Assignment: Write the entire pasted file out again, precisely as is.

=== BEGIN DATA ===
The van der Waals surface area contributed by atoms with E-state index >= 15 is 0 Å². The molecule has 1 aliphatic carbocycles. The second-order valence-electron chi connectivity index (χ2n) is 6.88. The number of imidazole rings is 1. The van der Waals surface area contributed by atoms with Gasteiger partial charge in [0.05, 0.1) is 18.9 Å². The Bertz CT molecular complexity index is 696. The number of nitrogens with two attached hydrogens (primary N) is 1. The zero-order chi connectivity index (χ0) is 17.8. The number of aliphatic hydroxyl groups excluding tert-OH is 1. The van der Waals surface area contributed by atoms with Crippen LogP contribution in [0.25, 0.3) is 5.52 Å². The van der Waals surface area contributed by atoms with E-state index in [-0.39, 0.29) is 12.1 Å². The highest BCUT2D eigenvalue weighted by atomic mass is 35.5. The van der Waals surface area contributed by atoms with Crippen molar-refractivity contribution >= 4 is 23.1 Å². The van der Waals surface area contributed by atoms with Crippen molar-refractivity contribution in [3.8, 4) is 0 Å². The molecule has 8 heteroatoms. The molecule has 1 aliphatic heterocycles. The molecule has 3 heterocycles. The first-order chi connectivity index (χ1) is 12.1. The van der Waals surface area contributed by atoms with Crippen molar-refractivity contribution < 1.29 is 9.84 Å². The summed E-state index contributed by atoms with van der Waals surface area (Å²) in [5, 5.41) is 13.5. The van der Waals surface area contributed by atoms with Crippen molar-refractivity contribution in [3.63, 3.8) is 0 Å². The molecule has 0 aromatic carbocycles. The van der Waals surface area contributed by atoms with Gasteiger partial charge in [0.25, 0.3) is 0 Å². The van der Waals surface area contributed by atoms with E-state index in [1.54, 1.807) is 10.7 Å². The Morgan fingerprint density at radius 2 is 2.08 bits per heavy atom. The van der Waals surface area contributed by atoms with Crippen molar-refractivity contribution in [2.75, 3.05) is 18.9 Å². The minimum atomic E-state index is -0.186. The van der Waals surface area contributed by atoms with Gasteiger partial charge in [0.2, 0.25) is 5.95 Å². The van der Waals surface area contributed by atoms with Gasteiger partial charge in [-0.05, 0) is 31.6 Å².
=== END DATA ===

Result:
The van der Waals surface area contributed by atoms with E-state index >= 15 is 0 Å². The molecule has 1 aliphatic carbocycles. The second-order valence-electron chi connectivity index (χ2n) is 6.88. The number of imidazole rings is 1. The van der Waals surface area contributed by atoms with Gasteiger partial charge in [0.05, 0.1) is 18.9 Å². The Bertz CT molecular complexity index is 696. The number of nitrogens with two attached hydrogens (primary N) is 1. The zero-order chi connectivity index (χ0) is 17.8. The number of aliphatic hydroxyl groups excluding tert-OH is 1. The van der Waals surface area contributed by atoms with Crippen LogP contribution in [0.25, 0.3) is 5.52 Å². The van der Waals surface area contributed by atoms with E-state index in [-0.39, 0.29) is 12.1 Å². The highest BCUT2D eigenvalue weighted by atomic mass is 35.5. The van der Waals surface area contributed by atoms with Crippen molar-refractivity contribution >= 4 is 23.1 Å². The van der Waals surface area contributed by atoms with Crippen molar-refractivity contribution in [3.8, 4) is 0 Å². The molecule has 8 heteroatoms. The molecule has 1 aliphatic heterocycles. The molecule has 3 heterocycles. The first-order chi connectivity index (χ1) is 12.1. The van der Waals surface area contributed by atoms with Crippen molar-refractivity contribution < 1.29 is 9.84 Å². The summed E-state index contributed by atoms with van der Waals surface area (Å²) in [5, 5.41) is 13.5. The van der Waals surface area contributed by atoms with Crippen molar-refractivity contribution in [3.63, 3.8) is 0 Å². The molecule has 0 aromatic carbocycles. The van der Waals surface area contributed by atoms with Gasteiger partial charge in [0.25, 0.3) is 0 Å². The van der Waals surface area contributed by atoms with E-state index in [1.54, 1.807) is 10.7 Å². The Morgan fingerprint density at radius 2 is 2.08 bits per heavy atom. The van der Waals surface area contributed by atoms with Crippen molar-refractivity contribution in [2.75, 3.05) is 18.9 Å². The minimum atomic E-state index is -0.186. The van der Waals surface area contributed by atoms with Gasteiger partial charge in [0.2, 0.25) is 5.95 Å². The van der Waals surface area contributed by atoms with Gasteiger partial charge in [-0.05, 0) is 31.6 Å².